CSCMP's Supply Chain Quarterly
October 16, 2019

Want to be agile? Master your data

Your supply chain's speed and efficiency depends on the flow of synchronized data between you and your partners. The first step: making sure your own data is clean and consistent.

When change occurs, the agile organization will spring into action, delivering a swift and effective response. The era of lumbering corporate giants has finally given way to the age of the nimble, adaptive competitor—one that considers agility to be both a competitive weapon and a corporate strategy. The more agile your organization, the new thinking goes, the better it will be able to handle such challenges as growth, structural change, globalization, and regulatory pressures. But how do you achieve agility?

A key prerequisite for becoming agile is to make sure all stakeholders within the enterprise share a common view of the data that they use to make business decisions. This enables all parts of your business to work together more effectively than if each part had its own view of the business and an independent plan of action. In order to do that, enterprises need to achieve a clean and consistent interpretation of master data, or standardized attributes that are common across multiple items—for example, price, size, location, and Global Trade Item Number (GTIN). Master data management (MDM) is a program that helps enterprises ensure that the quality of the master data that is used by all stakeholders within an enterprise remains high.

Article Figures
[Figure 1] Global data synchronization network conceptual topology
[Figure 1] Global data synchronization network conceptual topology Enlarge this image

However, an enterprise is only one node within a value chain. As competition continues to increase, more enterprises are recognizing that their ability to become (or remain) agile depends heavily on their trading partners. If those trading partners stumble, an enterprise's potential breakthrough performance may not yield overall value chain improvements, and those solid improvements will end up being wasted. For an entire value chain to increase its agility or achieve extended breakthrough performance, semantic reconciliation of master data needs to take place across multiple enterprises. Known as "global data synchronization" (GDS), this program should incorporate any relevant industry standards and stretch across multienterprise business processes.

The benefits of such a program can be significant. Managing information more effectively across the value chain not only increases agility but also reduces costs, keeping information integration problems to a minimum and allowing everyone to work from a single consistent, consolidated, and authoritative version of the information. In addition, companies that share information across the value chain are increasingly deriving competitive advantage because they can marshal their assets, partners, and people to work in unison to outmaneuver business rivals.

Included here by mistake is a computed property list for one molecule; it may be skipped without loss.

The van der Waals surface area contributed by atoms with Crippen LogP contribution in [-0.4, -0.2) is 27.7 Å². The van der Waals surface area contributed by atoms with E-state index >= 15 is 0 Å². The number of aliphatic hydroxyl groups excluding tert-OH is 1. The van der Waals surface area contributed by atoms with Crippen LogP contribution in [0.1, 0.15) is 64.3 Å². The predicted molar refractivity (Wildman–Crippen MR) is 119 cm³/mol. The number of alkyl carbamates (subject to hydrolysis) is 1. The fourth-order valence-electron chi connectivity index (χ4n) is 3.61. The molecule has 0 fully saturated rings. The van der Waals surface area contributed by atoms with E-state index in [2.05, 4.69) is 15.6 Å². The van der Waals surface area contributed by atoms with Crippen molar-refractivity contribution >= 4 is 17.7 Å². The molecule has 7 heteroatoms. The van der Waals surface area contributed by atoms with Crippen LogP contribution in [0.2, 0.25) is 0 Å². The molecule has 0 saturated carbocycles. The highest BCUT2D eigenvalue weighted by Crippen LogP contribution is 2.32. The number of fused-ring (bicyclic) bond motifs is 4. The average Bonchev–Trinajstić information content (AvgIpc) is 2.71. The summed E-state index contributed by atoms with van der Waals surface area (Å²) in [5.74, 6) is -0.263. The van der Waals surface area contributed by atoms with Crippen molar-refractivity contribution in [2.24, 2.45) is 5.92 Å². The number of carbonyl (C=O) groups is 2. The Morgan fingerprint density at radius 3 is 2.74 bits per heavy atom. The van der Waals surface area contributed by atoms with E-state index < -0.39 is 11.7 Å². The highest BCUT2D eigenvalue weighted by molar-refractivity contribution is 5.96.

Sharing data beyond the enterprise
Today there already are many examples of master data being extended or shared across trading boundaries:

  • In the automotive industry, data and semantics (the intended meaning of the data) are shared to support collaborative product design as well as multienterprise business processes related to forecasting and replenishment.
  • In multichannel retailing (where an enterprise sells the same product, sometimes to the same customer, via different business channels—stores, kiosks, direct/catalog sales, Web sites, and so on), data on products, customers, and locations must be aligned across all of the channels' business processes as well as with third-party logistics operators.
  • In the consumer goods industries, significant amounts of data are shared with trading partners in order to support dynamic business processes such as promotions, new-product introductions, and product substitutions.
  • In the food-service industries (where buying products is consolidated through a small number of companies that represent large numbers of national and local restaurant chains), trading partners require alignment of data for common items needed by multiple customers.
  • In both business-to-business and business-to-consumer commercial trading, many suppliers across many industries sell their products and services via a "browse and buy" catalog or service based on commonly accepted data definitions.

Yet in spite of all these data-sharing efforts, the poor quality of master data has become a hot topic for many industries. When you look at an enterprise as part of a wider value chain, the reconciliation of master data becomes much more complicated than it is internally. That's largely because the majority of the data that are consumed by an enterprise reside outside the enterprise. As a result, the enterprise lacks any formal control over those data or the associated external business processes. Therefore, internal enterprise information management and external global data synchronization are two core programs that should be part of any chaos-resilient supply chain management strategy.